A smaller micron, Shane says, “allows a product to get into the smallest space and simultaneously deliver a consistent six-log and greater kill on the medical device and in the cleanroom space”. As each log reduction indicates a 90% decrease in the microbial population, a process that achieves a six-log reduction will theoretically lower a population from a million microorganisms to very close to zero.

Evolving beyond standard sterilisation

There is an increasing concern for patient safety, a top priority for healthcare providers, clean rooms, and regulatory agencies. “The risk of healthcare-associated infections (HAIs) and novel pathogens is a significant concern, and the adoption of effective sterilisation technologies is critical in reducing the spread of these infections,” says Shane. Disinfection technologies help reduce the risk of HAIs and control unknown pathogens and enhance patient safety.

Environmental safety is also high on the agenda. Healthcare providers, clean rooms and regulatory agencies are looking for a small carbon footprint with reduced toxic by-products.

With increasing cost pressures in healthcare, there is growing demand for efficient and cost-effective sterilisation methods. Technologies can disinfect surfaces and devices, reducing the risk of HAIs and the need for costly reprocessing of devices. Disinfection technologies can decontaminate surfaces and devices quickly and effectively, preventing wear and tear on the equipment and reducing the need for multiple disinfectants while saving time and resources.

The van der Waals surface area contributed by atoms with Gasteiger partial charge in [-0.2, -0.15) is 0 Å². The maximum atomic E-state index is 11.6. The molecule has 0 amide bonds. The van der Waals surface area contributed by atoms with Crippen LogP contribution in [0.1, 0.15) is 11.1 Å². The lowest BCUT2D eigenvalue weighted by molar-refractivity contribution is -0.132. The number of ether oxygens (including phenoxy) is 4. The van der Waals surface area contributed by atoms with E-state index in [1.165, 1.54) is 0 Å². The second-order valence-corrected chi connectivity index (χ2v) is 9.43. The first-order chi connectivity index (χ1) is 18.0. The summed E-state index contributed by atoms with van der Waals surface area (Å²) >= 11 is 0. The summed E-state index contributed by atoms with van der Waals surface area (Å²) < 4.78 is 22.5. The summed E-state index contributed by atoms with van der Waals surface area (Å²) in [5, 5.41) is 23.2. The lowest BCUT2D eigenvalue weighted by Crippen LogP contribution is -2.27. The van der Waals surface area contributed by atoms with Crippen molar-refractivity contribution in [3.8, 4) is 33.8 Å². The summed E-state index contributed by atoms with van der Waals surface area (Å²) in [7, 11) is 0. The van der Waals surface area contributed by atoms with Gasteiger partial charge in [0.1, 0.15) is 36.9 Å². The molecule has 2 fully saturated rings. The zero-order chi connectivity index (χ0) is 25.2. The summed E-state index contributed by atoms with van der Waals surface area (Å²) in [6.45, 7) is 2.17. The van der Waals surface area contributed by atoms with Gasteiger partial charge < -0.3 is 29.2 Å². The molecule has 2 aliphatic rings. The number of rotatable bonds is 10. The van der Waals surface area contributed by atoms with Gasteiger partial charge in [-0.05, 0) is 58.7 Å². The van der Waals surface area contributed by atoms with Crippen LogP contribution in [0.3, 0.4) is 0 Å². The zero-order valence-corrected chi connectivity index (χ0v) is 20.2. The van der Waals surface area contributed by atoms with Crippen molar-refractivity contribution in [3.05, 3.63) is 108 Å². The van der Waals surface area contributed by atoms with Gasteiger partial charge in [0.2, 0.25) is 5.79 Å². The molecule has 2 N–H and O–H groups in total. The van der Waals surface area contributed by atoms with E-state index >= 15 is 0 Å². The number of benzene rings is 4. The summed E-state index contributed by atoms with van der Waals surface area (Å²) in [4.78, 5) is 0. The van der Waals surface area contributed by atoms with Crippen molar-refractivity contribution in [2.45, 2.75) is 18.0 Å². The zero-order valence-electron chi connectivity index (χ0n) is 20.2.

“Medical devices are becoming more complex and delicate, making traditional sterilisation methods like autoclaving less effective,” says Shane. The industry, therefore, needs new sterilisation technologies to ensure these devices are effectively disinfected and decontaminated without damage.

Compliance with regulatory standards is another core driver of new sterilisation technologies, presenting a competitive advantage and expanding market opportunities. “The medical device industry is highly regulated, and compliance with regulatory standards is essential for product approval and market access,” says Shane.

New sterilisation tech is also coming to the fore in response to infectious disease outbreaks, highlighting the need for effective disinfection and sterilisation in healthcare and cleanroom settings. Shane says these environments have adopted disinfection technologies worldwide “to help control the spread of infectious diseases, neutralise chemical and biological weapons, and decontaminate dangerous weaponised agents”.

Solving sterilisation limitations

Post-pandemic, the need for sterilisation technologies has increased to minimise adverse health implications. Addressing cost pressures in healthcare is also a key area that innovators are keen to solve. “The use of disinfection technologies can help tackle cost pressures in healthcare by enhancing efficiency and reducing the need for extra labour while delivering 6-log decontamination,” says Shane.

Adopting innovative disinfection and decontamination technologies can help to overcome sterilisation challenges. Resistant microorganisms are at the core of spurring new disinfection technology development. Manufacturers seek to produce effective solutions against highly resistant microorganisms, reducing the risk of infection.

“Traditional sterilisation methods may damage delicate medical devices,” says Shane. Newer sterilisation and disinfection methods can answer these problems and avoid causing damage to delicate medical devices.

Potential to progress

“Automation plays a significant role in the future of sterilisation,” says Shane. Automation technologies can be used to integrate products into medical device manufacturing processes and cleanrooms, reducing the risk of contamination and increasing the efficiency of the sterilisation process.